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Genetic factors contribute to bleeding after cardiac surgery.

Domenii publicaţii > Ştiinţe medicale + Tipuri publicaţii > Articol în revistã ştiinţificã

Autori: Welsby IJ, Podgoreanu MV (co-first author), Phillips-Bute B, White WD, Nielsen DM, Mathew JP, Booth JV, Smith PK, Newman MF, Schwinn DA, Stafford-Smith M.

Editorial: Journal of Thrombosis and Haemostasis, 3(6), p.1206-12, 2005.


BACKGROUND: Postoperative bleeding remains a common, serious problem for cardiac surgery patients, with striking inter-patient variability poorly explained by clinical, procedural, and biological markers. OBJECTIVE: We tested the hypothesis that genetic polymorphisms of coagulation proteins and platelet glycoproteins are associated with bleeding after cardiac surgery. PATIENTS/METHODS: Seven hundred and eighty patients undergoing aortocoronary surgery with cardiopulmonary bypass were studied. Clinical covariates previously associated with bleeding were recorded and DNA isolated from preoperative blood. Matrix Assisted Laser Desorption/Ionization, Time-Of-Flight (MALDI-TOF) mass spectroscopy or polymerase chain reaction were used for genotype analysis. Multivariable linear regression modeling, including all genetic main effects and two-way gene-gene interactions, related clinical and genetic predictors to bleeding from the thorax and mediastinum. RESULTS: Nineteen candidate polymorphisms were assessed; seven [GPIaIIa-52C>T and 807C>T, GPIb alpha 524C>T, tissue factor-603A>G, prothrombin 20210G>A, tissue factor pathway inhibitor-399C>T, and angiotensin converting enzyme (ACE) deletion/insertion] demonstrate significant association with bleeding (P < 0.01). Adding genetic to clinical predictors results improves the model, doubling overall ability to predict bleeding (P < 0.01). CONCLUSIONS: We identified seven genetic polymorphisms associated with bleeding after cardiac surgery. Genetic factors appear primarily independent of, and explain at least as much variation in bleeding as clinical covariates; combining genetic and clinical factors double our ability to predict bleeding after cardiac surgery. Accounting for genotype may be necessary when stratifying risk of bleeding after cardiac surgery.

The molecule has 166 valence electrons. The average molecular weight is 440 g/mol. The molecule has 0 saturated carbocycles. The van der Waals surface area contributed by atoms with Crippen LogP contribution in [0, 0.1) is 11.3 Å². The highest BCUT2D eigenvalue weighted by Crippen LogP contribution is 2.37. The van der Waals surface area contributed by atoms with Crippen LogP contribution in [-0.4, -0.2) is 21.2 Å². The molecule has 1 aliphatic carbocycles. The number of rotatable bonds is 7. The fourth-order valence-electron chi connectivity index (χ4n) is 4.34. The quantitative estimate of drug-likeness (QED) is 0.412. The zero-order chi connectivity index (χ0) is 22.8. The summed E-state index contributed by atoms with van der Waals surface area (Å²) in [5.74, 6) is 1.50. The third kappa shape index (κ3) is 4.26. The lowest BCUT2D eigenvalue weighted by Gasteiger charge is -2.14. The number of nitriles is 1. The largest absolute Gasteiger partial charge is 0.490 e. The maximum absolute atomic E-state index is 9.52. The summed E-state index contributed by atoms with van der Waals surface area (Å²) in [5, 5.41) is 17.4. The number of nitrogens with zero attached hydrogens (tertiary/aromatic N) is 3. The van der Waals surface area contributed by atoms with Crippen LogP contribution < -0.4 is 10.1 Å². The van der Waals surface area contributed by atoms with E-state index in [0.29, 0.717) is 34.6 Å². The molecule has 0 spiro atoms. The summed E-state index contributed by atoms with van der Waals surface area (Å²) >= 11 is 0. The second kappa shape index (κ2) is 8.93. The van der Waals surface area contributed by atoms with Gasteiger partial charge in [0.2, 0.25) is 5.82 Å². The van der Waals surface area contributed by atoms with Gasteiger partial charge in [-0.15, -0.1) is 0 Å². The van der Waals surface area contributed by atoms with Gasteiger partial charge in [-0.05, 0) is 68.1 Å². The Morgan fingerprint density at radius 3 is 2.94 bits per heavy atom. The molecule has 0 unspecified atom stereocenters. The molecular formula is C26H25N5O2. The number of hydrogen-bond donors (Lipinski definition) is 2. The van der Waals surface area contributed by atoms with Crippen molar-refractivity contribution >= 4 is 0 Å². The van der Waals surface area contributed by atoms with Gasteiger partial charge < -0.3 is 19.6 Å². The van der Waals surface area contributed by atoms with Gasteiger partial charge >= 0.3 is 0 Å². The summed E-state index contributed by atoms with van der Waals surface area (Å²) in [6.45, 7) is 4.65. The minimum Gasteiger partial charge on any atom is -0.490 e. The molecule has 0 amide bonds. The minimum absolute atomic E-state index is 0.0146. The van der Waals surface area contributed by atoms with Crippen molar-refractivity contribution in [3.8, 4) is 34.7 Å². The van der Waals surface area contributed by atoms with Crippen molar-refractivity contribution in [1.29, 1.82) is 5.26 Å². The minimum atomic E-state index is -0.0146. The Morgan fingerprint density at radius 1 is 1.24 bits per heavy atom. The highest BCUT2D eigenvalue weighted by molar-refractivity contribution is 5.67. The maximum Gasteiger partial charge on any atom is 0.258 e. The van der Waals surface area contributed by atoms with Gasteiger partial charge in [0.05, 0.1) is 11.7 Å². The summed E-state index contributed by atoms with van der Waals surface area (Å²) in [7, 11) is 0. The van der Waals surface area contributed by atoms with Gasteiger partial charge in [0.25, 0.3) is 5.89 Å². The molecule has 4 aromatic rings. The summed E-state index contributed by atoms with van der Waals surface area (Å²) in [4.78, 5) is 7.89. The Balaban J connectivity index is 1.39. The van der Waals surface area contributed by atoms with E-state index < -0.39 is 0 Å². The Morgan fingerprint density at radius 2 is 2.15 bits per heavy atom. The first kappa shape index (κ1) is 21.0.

Cuvinte cheie: postoperative coagulopathy, genetic susceptibility